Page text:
A simple guide to blog design and inspiration Are you trying to create the perfect blog design? The more comments you receive, the more text you’ll have on each page. I did a test on 13 blogs, and I found that by increasing font size from 8 to 9, I was able to increase the time readers spend on site by 13 seconds. Element #5: A sidebar on the right Have you noticed that some blogs have their sidebars on the left? Here’s what I learned… When you place your sidebar on the left-hand side, you will get more email opt-ins, and more people will read your bio and do whatever else you promote through your sidebar. Because it increased the number of blog post reads by 9%. You’ll also notice that by offering a free e-book or a course, you’ll get a good number of email subscribers. Some colors make it easy for your readers to read your content, while others don’t. Element #11: Images Have you noticed that I place an image at the beginning of every blog post? Those two simple changes will increase your social media traffic and search traffic in the long run.
A simple guide to blog design and inspiration
Are you trying to create the perfect blog design?
You know, one that encourages people to read your content and share it on the social web and, most importantly, gets high rankings in the search engines?
If you are trying to create a popular blog, here are the 11 essential elements (and examples of each) that you need within your blog design.
Element #1: Threaded comments
There are a lot of commenting systems out there. From Disqus to Facebook comments, the options are endless. But do you know what the best commenting system is?
Threaded comments like this.
“Why?” you may ask. Because threaded comments will typically increase the number of comments you receive per post by 16% to 33%. The more comments you receive, the more text you’ll have on each page. And the more text you have on each page, the more long tail keywords you will rank for.
Stick with threaded comments no matter what. Even if you have an active Facebook community, don’t use Facebook comments. Facebook owns that content, and it won’t help you get more search engine traffic.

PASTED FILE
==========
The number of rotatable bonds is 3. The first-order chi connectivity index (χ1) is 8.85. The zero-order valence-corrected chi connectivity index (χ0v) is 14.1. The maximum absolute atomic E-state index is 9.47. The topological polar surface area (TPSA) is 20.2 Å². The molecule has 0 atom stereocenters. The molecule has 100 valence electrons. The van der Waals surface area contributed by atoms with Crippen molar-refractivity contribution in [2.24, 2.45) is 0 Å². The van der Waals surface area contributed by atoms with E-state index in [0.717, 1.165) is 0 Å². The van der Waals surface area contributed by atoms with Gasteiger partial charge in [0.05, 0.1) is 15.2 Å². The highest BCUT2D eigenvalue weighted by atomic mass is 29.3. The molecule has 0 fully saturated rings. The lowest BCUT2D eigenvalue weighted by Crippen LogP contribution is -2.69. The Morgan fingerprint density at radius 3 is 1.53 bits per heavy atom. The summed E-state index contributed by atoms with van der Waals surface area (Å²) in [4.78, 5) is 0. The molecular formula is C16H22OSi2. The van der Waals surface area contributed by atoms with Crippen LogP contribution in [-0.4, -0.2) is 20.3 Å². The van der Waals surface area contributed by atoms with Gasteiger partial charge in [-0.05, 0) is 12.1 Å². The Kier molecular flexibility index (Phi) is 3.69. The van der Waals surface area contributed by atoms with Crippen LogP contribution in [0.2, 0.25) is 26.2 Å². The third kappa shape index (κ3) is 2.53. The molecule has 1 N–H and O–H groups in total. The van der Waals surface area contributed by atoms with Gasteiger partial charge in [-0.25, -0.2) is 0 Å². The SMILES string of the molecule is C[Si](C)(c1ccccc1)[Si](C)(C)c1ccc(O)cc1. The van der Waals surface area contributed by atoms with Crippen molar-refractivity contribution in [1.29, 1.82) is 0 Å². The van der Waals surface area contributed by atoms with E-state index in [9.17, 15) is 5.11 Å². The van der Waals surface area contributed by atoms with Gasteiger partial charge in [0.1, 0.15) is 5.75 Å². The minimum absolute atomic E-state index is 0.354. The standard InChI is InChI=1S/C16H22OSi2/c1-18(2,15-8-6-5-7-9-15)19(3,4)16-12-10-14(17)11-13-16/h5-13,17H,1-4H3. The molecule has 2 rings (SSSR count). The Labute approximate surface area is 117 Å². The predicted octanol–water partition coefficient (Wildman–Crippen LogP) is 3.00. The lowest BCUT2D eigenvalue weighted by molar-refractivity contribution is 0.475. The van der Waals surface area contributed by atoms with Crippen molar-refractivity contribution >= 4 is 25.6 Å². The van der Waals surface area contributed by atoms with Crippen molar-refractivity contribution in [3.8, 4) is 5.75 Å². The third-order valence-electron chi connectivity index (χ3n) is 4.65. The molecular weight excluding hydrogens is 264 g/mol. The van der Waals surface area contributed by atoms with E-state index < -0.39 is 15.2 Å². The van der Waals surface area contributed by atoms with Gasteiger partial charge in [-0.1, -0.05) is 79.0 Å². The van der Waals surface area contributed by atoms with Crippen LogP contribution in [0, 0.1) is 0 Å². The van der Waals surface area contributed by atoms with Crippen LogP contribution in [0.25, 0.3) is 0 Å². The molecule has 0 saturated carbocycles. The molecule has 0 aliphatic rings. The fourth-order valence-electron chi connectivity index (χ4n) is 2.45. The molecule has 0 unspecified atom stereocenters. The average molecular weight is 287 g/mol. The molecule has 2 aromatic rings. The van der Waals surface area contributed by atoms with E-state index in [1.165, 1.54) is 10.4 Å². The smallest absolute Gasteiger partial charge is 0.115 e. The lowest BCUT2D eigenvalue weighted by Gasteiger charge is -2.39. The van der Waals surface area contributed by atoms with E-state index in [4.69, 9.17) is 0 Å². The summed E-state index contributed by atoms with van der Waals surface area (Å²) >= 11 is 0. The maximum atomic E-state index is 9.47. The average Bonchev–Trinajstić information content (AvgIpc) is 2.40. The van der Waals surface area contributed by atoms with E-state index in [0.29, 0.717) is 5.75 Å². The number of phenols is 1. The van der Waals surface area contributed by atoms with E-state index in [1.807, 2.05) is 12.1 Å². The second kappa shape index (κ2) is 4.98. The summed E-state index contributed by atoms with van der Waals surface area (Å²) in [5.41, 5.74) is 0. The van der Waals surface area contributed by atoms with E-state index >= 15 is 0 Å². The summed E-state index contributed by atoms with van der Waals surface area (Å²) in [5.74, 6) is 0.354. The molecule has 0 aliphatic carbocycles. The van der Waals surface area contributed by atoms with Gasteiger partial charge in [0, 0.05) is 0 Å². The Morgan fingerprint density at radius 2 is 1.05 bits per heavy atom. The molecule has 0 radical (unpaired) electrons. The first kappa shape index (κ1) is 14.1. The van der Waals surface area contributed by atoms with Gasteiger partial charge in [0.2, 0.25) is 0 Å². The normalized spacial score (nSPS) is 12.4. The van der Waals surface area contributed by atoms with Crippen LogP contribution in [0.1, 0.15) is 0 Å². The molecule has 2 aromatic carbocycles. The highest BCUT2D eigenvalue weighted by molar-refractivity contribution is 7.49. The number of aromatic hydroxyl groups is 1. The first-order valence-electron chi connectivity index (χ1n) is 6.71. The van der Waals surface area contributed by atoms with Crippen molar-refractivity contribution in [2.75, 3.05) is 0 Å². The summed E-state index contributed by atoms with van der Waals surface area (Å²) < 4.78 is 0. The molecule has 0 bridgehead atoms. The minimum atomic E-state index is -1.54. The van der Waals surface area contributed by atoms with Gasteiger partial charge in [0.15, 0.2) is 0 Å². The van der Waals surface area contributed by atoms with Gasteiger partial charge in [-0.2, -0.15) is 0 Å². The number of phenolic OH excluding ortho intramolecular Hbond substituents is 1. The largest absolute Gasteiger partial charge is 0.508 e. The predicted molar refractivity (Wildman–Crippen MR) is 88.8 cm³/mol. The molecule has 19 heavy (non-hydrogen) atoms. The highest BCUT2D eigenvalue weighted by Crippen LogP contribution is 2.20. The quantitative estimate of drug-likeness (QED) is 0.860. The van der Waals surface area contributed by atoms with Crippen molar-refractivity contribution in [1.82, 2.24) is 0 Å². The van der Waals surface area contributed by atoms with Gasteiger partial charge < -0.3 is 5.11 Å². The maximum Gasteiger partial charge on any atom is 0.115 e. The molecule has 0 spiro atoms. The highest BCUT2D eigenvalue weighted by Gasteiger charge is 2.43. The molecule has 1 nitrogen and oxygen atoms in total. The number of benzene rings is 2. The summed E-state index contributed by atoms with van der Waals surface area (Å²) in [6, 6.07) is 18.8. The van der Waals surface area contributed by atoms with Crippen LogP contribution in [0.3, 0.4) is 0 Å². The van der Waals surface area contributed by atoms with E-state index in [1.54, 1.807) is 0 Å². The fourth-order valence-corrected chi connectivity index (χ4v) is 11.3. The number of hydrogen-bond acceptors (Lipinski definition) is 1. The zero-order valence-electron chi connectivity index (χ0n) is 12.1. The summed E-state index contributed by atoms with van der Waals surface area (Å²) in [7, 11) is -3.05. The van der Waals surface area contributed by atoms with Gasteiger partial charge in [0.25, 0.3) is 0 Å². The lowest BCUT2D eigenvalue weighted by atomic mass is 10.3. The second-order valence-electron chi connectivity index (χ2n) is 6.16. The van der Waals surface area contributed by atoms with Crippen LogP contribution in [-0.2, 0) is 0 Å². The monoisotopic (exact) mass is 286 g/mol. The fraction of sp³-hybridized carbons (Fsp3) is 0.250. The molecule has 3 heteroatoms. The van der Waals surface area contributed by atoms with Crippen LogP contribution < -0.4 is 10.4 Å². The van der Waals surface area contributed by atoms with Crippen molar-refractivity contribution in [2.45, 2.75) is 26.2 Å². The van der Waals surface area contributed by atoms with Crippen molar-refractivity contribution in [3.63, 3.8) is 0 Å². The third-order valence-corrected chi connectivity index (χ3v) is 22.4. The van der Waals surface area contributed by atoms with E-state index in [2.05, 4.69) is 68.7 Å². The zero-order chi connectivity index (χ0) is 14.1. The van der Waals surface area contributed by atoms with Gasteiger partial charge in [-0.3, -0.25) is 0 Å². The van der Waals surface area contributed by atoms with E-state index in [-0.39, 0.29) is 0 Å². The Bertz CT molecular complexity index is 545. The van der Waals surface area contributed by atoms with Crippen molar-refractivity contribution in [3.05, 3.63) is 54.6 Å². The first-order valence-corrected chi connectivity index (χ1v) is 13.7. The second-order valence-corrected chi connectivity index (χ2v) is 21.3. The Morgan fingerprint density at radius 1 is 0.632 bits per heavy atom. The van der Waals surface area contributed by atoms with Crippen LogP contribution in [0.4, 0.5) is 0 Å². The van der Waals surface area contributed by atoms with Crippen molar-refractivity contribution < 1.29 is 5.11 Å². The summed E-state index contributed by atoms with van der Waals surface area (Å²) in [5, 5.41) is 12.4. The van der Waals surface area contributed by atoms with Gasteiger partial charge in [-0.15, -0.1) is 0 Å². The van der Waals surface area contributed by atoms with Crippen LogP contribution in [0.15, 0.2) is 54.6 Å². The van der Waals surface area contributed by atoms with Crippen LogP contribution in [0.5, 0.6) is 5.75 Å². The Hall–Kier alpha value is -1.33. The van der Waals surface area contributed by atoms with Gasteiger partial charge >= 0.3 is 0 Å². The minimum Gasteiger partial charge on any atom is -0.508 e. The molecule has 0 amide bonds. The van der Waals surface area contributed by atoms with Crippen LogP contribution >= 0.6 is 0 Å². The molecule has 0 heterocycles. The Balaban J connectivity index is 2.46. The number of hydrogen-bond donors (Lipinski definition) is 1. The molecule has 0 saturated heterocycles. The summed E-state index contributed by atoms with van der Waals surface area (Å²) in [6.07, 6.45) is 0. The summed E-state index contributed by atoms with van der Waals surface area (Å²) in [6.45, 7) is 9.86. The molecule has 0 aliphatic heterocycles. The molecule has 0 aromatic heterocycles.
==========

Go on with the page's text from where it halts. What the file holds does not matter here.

Element #2: Snippets
Have you noticed that I don’t list the full post on the Quick Sprout’s blog homepage? I only show you a few paragraphs (a snippet), which prompts you to respond to the call to action “click to continue” to read the rest of the post.
You want to have snippets instead of full posts because of two main reasons:
- People have short attention spans – you have an attention span of 8 seconds, and so do your readers. By only showing them snippets, you allow your readers to choose from a number of posts. They will scroll until they find a post that piques their interest, and then they’ll read it.
- Duplicate content – if you place your full post on your homepage, you will create duplicate content, which will hurt your search rankings. This is another reason why you want to use snippets.
On your homepage, you can test the call-to-action text to find out which version maximizes the number of people clicking through and reading your post. I’ve tested the phrases:
- Continue reading
- Read more
- Click to continue
The text “click to continue” outperformed the other variations by at least 10%. You should, of course, test this as what works on my blog may not work on yours.
For example, I noticed that GotchSEO uses “Continue Reading” on is blog and I would bet that he has tested many alternatives to find what performed best for him.
Element #3: Scrolling social buttons
I’ve tested a lot of social buttons on Quick Sprout. I have had buttons at the beginning of the posts and at the end, and I have asked people to tweet about a post from within the blog post. The one design that continually outperforms the others is scrolling social buttons.
Backlinko uses a nice share bar that is clean and scrolls nicely for an example.
When using a scrolling social plugin, make sure you limit the number of options to three. In other words, pick the three most popular social networks your readers are using. For me, it’s Facebook, Twitter and Google Plus.
If you add too many options, in my experience, it will decrease your social traffic.
Element #4: 11-point font size or larger
About a month ago, I wrote a blog post on how text size affects readability.
I did a test on 13 blogs, and I found that by increasing font size from 8 to 9, I was able to increase the time readers spend on site by 13 seconds. I saw another 8-second increase when I went to size 10. And I gained another 6 seconds by going to font size 11.
I have noticed that the Smart Passive Income Blog uses some nice large fonts in their headings and content. Check them out for another example I like.
Granted, this only works if you are using a readable font type like Arial or Times. If your font type is hard to read, increasing the size won’t help much.
When in doubt, use a bigger font size.
Element #5: A sidebar on the right
Have you noticed that some blogs have their sidebars on the left? Or even worse, some have two sidebars? I’ve played around with different layout types, and I’ve found that the optimal layout is to have your content on the left side and one sidebar on the right side.
This way people can focus on reading your content, yet you’ll have the flexibility of promoting other things within your sidebar. Just make sure the main content area takes up at least 60% of your design. People come to blogs to read, so you don’t want to distract them with other elements.
If you want to place your sidebar on the left-hand side, you can. But what I’ve found is that it typically decreases the number of people who read your content by 15% to 25%.
I prefer the look of a blog where a sidebar is on the right side, but it tends to…